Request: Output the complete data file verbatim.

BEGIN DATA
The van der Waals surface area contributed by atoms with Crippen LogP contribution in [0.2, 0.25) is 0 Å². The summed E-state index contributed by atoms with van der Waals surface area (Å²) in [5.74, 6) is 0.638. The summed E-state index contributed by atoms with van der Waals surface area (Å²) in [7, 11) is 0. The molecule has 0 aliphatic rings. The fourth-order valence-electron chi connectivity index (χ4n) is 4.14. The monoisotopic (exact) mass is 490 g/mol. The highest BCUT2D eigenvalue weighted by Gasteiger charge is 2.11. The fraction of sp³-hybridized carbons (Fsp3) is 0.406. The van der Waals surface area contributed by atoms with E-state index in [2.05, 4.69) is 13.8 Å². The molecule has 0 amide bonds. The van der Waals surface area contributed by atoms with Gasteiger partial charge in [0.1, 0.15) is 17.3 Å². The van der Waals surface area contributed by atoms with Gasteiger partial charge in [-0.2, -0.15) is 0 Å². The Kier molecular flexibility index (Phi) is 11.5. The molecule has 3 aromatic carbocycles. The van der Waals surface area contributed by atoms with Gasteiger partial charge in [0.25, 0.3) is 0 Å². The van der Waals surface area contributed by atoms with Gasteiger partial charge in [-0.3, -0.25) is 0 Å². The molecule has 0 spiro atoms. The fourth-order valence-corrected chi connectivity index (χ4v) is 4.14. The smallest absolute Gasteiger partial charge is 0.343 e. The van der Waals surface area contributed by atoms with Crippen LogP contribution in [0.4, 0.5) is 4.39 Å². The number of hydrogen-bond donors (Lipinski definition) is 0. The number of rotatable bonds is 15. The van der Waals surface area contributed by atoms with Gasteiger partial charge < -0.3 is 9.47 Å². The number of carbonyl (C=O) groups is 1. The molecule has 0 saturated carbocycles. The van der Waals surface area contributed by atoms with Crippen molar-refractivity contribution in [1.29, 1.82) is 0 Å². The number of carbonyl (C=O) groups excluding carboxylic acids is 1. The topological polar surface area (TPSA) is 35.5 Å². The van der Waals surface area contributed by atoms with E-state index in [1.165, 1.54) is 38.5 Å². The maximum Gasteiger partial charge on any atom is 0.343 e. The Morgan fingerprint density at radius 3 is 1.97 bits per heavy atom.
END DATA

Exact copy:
The van der Waals surface area contributed by atoms with Crippen LogP contribution in [0.2, 0.25) is 0 Å². The summed E-state index contributed by atoms with van der Waals surface area (Å²) in [5.74, 6) is 0.638. The summed E-state index contributed by atoms with van der Waals surface area (Å²) in [7, 11) is 0. The molecule has 0 aliphatic rings. The fourth-order valence-electron chi connectivity index (χ4n) is 4.14. The monoisotopic (exact) mass is 490 g/mol. The highest BCUT2D eigenvalue weighted by Gasteiger charge is 2.11. The fraction of sp³-hybridized carbons (Fsp3) is 0.406. The van der Waals surface area contributed by atoms with E-state index in [2.05, 4.69) is 13.8 Å². The molecule has 0 amide bonds. The van der Waals surface area contributed by atoms with Gasteiger partial charge in [0.1, 0.15) is 17.3 Å². The van der Waals surface area contributed by atoms with Gasteiger partial charge in [-0.2, -0.15) is 0 Å². The Kier molecular flexibility index (Phi) is 11.5. The molecule has 3 aromatic carbocycles. The van der Waals surface area contributed by atoms with Gasteiger partial charge in [0.25, 0.3) is 0 Å². The van der Waals surface area contributed by atoms with Gasteiger partial charge in [-0.3, -0.25) is 0 Å². The molecule has 0 spiro atoms. The fourth-order valence-corrected chi connectivity index (χ4v) is 4.14. The smallest absolute Gasteiger partial charge is 0.343 e. The van der Waals surface area contributed by atoms with Crippen LogP contribution in [0.4, 0.5) is 4.39 Å². The number of hydrogen-bond donors (Lipinski definition) is 0. The number of rotatable bonds is 15. The van der Waals surface area contributed by atoms with Gasteiger partial charge < -0.3 is 9.47 Å². The number of carbonyl (C=O) groups is 1. The molecule has 0 saturated carbocycles. The van der Waals surface area contributed by atoms with Crippen molar-refractivity contribution in [1.29, 1.82) is 0 Å². The number of carbonyl (C=O) groups excluding carboxylic acids is 1. The topological polar surface area (TPSA) is 35.5 Å². The van der Waals surface area contributed by atoms with E-state index in [1.165, 1.54) is 38.5 Å². The maximum Gasteiger partial charge on any atom is 0.343 e. The Morgan fingerprint density at radius 3 is 1.97 bits per heavy atom.